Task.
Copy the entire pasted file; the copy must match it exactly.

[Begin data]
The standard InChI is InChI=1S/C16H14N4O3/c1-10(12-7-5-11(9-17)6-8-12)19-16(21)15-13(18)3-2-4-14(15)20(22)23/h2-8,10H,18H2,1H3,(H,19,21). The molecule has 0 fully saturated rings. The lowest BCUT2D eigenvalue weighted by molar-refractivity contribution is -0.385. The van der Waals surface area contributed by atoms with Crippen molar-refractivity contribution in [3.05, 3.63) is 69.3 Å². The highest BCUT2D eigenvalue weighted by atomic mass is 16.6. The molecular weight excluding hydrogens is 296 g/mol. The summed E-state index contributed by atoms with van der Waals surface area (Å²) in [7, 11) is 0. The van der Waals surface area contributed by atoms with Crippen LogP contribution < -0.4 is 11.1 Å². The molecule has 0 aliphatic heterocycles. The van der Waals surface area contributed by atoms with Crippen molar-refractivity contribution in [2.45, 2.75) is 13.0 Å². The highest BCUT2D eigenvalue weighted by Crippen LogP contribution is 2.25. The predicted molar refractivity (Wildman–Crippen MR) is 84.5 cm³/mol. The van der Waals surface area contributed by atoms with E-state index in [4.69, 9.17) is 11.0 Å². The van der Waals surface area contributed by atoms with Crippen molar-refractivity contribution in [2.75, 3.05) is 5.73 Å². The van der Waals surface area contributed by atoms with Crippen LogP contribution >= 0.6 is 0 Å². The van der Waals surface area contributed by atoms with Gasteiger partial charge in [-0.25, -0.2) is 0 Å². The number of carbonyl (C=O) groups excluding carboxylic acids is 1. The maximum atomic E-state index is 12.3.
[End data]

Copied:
The standard InChI is InChI=1S/C16H14N4O3/c1-10(12-7-5-11(9-17)6-8-12)19-16(21)15-13(18)3-2-4-14(15)20(22)23/h2-8,10H,18H2,1H3,(H,19,21). The molecule has 0 fully saturated rings. The lowest BCUT2D eigenvalue weighted by molar-refractivity contribution is -0.385. The van der Waals surface area contributed by atoms with Crippen molar-refractivity contribution in [3.05, 3.63) is 69.3 Å². The highest BCUT2D eigenvalue weighted by atomic mass is 16.6. The molecular weight excluding hydrogens is 296 g/mol. The summed E-state index contributed by atoms with van der Waals surface area (Å²) in [7, 11) is 0. The van der Waals surface area contributed by atoms with Crippen LogP contribution < -0.4 is 11.1 Å². The molecule has 0 aliphatic heterocycles. The van der Waals surface area contributed by atoms with Crippen molar-refractivity contribution in [2.45, 2.75) is 13.0 Å². The highest BCUT2D eigenvalue weighted by Crippen LogP contribution is 2.25. The predicted molar refractivity (Wildman–Crippen MR) is 84.5 cm³/mol. The van der Waals surface area contributed by atoms with E-state index in [4.69, 9.17) is 11.0 Å². The van der Waals surface area contributed by atoms with Crippen molar-refractivity contribution in [2.75, 3.05) is 5.73 Å². The van der Waals surface area contributed by atoms with Crippen LogP contribution >= 0.6 is 0 Å². The van der Waals surface area contributed by atoms with Gasteiger partial charge in [-0.25, -0.2) is 0 Å². The number of carbonyl (C=O) groups excluding carboxylic acids is 1. The maximum atomic E-state index is 12.3.